To add a link surround the word or phase in square brackets and then paste the link in parenthesis after, and boom you have a link.


You can still use the link button in the toolbar for any of these functions if it’s easier for you, it isn’t one or the other.

Adding Images

Inserting an image purely in Markdown is a little more tricky. Typically if I’m writing a draft somewhere outside of Siteleaf, I’ll put something like ‘INSERT IMAGE HERE’ in the text and then input the image the same way as described earlier on.

However, it is achievable in Markdown and inserting an image works in the same way as adding a hyperlink. But you have to know the title that the image had when you uploaded it to Siteleaf. To insert an image in Markdown on a new line put:

![](link to where the image lives on Siteleaf)

The location of the image will be along the lines of /uploads/filename

Between the square brackets, you need to add the image’s alt tag. Alt tags are used by screen readers, the browsers used by blind and visually impaired people, to tell them what the image shows. Also, bots use alt tags to understand the image, and this helps your SEO.

There’s more on our blog about SEO with Jekyll and Siteleaf, which you should read for further SEO tips and best practices.

Before you publish

There are a few last steps you’ll want to do before making your post visible, and these will vary depending on how your site is set up.


You may find metadata fields beneath the main text input. On our site, there’s a field where you can upload an image that will be displayed when you share the link online, which makes people more inclined to click on the link. Also, there is a field where you can post a description of the blog post. These act like a preview in the same way.

These are called ‘rich previews’ and are particularly useful when posting links on social media like Facebook or in Slack channels as it gives your readers a flavor of what they will see before they click on the link, making them more inclined to click on and read further.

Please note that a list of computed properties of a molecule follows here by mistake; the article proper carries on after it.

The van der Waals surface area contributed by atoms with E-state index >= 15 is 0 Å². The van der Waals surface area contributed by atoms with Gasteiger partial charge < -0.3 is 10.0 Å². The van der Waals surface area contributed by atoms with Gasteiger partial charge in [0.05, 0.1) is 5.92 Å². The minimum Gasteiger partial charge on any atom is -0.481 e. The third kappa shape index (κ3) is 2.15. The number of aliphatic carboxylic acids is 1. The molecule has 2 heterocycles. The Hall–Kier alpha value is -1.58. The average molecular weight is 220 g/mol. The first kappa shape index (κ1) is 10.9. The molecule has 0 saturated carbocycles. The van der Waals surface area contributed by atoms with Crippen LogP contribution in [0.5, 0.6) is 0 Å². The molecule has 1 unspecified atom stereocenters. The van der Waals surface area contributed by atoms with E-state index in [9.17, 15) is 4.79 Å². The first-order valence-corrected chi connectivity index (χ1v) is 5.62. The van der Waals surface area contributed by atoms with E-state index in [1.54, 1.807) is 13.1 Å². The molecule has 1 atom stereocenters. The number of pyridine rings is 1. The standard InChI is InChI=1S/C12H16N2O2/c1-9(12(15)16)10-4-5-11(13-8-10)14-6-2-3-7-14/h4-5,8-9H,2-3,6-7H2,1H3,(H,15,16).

I’d advise speaking to your Admin or Developer about the metadata fields on your site and the best way to use them. You can find more technical information on metadata here.

Flight Panel

On the right on the main text input, you can see the flight panel.



This button is where you save your changes. Should you forget to save the changes you’ve made and click away from what you’re editing, Siteleaf will prompt you with a pop up to check if you want to leave these unsaved changes.

Underneath there are three options for your post, either ‘Draft’, ‘Hidden’ or ‘Visible’.


Draft status is for posts that you are currently working on and shouldn’t yet be made public - or if your role is Writer, then this is how all of your posts will be saved before an Admin or Publisher makes them Visible. Learn more about roles on Siteleaf.


Hidden posts are exactly that - hidden. These can be useful if you’ve written about your undying love for Chicago style pizza only to discover that you prefer New York style pizza and can’t have your previous opinion all over the internet. As a side note, all pizza is great.


All the posts that you’ve written that you want the whole world to read should be set to visible.